Welcome to Things to Do, our weekly roundup of happenings in the ever-buzzing New York art scene. Here, we present an expertly curated list of the best goings on that don’t require an invite—but might require that you reserve a spot in advance.
Thursday June 22
James Cohan gallery, 52 Walker Street, 6-8 p.m.
Grigoriadis was an important voice in the Pattern and Decoration, a female-driven response to minimalism, and one of the four original founders of the first women’s cooperative gallery in America, A.I.R (Artists In Residence) in 1972. Influences abound, from the Guggenheim’s 1966 exhibition Systemic Painting to her childhood in the Greek Orthodox church. This new show at James Cohan is organized in partnership with Accola Griefen Fine Art, New York and features paintings and works on paper from the late-1960s through the mid-1990s.
Lehmann Maupin gallery, 501 West 24th Street, 6-8 p.m.
The duo Gilbert & George met as art students in 1967 at Saint Martin’s School of Art, and ever since have shared a life and practice in the art history books as “living sculptures.” But what happens when those sculptures approach the end of their performance? This show tackles that question with comedy and memento mori, just as the Gilbert and George Center opens in their longtime neighborhood in East London.
Friday 23 June
Vito Schnabel gallery, 43 Clarkson Street
Andy Warhol would crown certain members of the Factory entourage Superstars, a dubious blessing that seemed designed to create political intrigue at the avant garde studio, mirroring the actual backbiting and gamesmanship of society at large. Some Superstars ended in tragedy, others embraced the insanity and came out on top. Brigid Berlin was definitely one of the latter, and Brigid Berlin: The Heaviest is the first exhibition ever to document all aspects of the artist’s life. In addition to works of art by Berlin, The Heaviest will present an array of documentary materials, including never before seen family photographs, letters and memorabilia, all organized by the noted curator, critic and author Alison M. Gingeras.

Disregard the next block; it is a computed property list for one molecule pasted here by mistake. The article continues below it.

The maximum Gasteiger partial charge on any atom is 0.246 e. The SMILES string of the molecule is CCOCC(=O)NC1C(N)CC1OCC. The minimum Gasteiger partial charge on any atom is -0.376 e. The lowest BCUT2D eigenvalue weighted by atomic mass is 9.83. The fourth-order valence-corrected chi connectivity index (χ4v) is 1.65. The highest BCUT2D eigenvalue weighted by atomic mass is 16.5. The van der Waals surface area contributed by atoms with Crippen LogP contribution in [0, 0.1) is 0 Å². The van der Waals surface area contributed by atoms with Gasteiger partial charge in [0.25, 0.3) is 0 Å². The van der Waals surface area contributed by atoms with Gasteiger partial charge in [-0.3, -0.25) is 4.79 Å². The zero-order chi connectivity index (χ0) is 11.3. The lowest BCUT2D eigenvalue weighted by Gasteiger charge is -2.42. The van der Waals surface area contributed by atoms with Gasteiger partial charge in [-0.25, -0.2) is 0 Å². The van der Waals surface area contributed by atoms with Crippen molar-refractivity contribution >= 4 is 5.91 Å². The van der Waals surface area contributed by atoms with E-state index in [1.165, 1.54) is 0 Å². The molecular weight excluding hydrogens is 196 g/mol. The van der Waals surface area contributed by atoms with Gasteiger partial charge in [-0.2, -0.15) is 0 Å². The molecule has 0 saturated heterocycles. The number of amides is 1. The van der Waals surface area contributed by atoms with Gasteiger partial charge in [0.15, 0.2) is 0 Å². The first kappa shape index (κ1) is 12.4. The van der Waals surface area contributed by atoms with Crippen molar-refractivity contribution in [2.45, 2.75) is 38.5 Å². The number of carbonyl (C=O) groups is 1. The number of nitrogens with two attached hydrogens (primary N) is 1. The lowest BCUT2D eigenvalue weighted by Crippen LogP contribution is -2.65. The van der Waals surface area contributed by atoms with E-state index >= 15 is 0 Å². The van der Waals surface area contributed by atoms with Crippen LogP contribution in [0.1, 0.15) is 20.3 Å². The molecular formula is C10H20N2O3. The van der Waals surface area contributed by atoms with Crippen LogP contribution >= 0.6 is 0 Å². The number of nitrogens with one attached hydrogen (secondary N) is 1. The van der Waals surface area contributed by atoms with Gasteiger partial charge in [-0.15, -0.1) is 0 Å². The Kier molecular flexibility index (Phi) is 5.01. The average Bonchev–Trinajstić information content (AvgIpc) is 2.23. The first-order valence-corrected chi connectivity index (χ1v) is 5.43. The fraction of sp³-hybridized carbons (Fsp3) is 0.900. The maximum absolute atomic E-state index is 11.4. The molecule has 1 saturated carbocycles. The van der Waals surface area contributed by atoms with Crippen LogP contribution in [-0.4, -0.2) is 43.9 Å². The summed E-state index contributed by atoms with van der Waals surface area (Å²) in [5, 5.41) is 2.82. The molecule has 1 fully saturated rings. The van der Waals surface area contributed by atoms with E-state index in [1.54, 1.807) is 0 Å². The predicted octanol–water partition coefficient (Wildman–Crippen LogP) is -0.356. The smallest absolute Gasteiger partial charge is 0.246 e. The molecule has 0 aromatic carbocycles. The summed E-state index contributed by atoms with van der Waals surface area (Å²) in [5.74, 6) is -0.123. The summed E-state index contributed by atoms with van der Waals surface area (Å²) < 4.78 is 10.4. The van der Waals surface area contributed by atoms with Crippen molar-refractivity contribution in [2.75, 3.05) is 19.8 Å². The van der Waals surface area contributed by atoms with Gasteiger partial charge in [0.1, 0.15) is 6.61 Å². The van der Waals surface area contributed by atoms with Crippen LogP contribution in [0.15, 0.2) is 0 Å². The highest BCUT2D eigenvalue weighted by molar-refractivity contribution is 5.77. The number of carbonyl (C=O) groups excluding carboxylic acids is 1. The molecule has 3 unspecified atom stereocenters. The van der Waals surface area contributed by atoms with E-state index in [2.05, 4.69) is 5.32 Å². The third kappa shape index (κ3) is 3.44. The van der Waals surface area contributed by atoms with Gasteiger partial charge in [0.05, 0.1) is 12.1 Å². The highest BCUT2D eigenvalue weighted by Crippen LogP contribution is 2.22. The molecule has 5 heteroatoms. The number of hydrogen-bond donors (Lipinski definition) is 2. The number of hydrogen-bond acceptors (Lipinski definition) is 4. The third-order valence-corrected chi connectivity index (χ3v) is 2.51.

Ortuzar Projects, 9 White Street, 6-8 p.m.
You might have noticed the work of Rochester-based artist Cynthia Hawkins (b. 1950) at the Museum of Modern Art’s excellent show Just Above Midtown: Changing Spaces from last year. This new show offers ten new works inspired by “a photograph of tomato soup that a friend shared on social media,” to quote the press release. “The interplay of overlapping beads of oil on broth, reflected light, and vividly saturated color initially appeared otherworldly to the artist, as the image was closely cropped enough for the soup to fill the entirety of the digital square.”
Michael Werner Gallery, 4 East 77th Street, 6-8 p.m
It’s summer which means most of our beloved galleries will soon start featuring group shows of their artists. Be sure not to miss Michael Werner’s, which will feature the work of London-based, Venezuelan artist Alvaro Barrington (b. 1983), Paris-based, French-Israeli artist Nathanaëlle Herbelin (b. 1989), Düsseldorf-based, Japanese artist Kaiso (b. 1986), Düsseldorf-based, German artist Christoph Matthes, Brooklyn-based, Haitian-American artist Andy Robert (b. 1984), Berlin-based, German artist Raphaela Simon (b. 1986), and Paris-based, French artist Pol Taburet (b. 1997) and Bronx-based, German artist Florian Krewer (b. 1986), whose remarkable solo show just closed at the gallery and mixed Eyes Wide Shut vibes with Fauvism to great effect.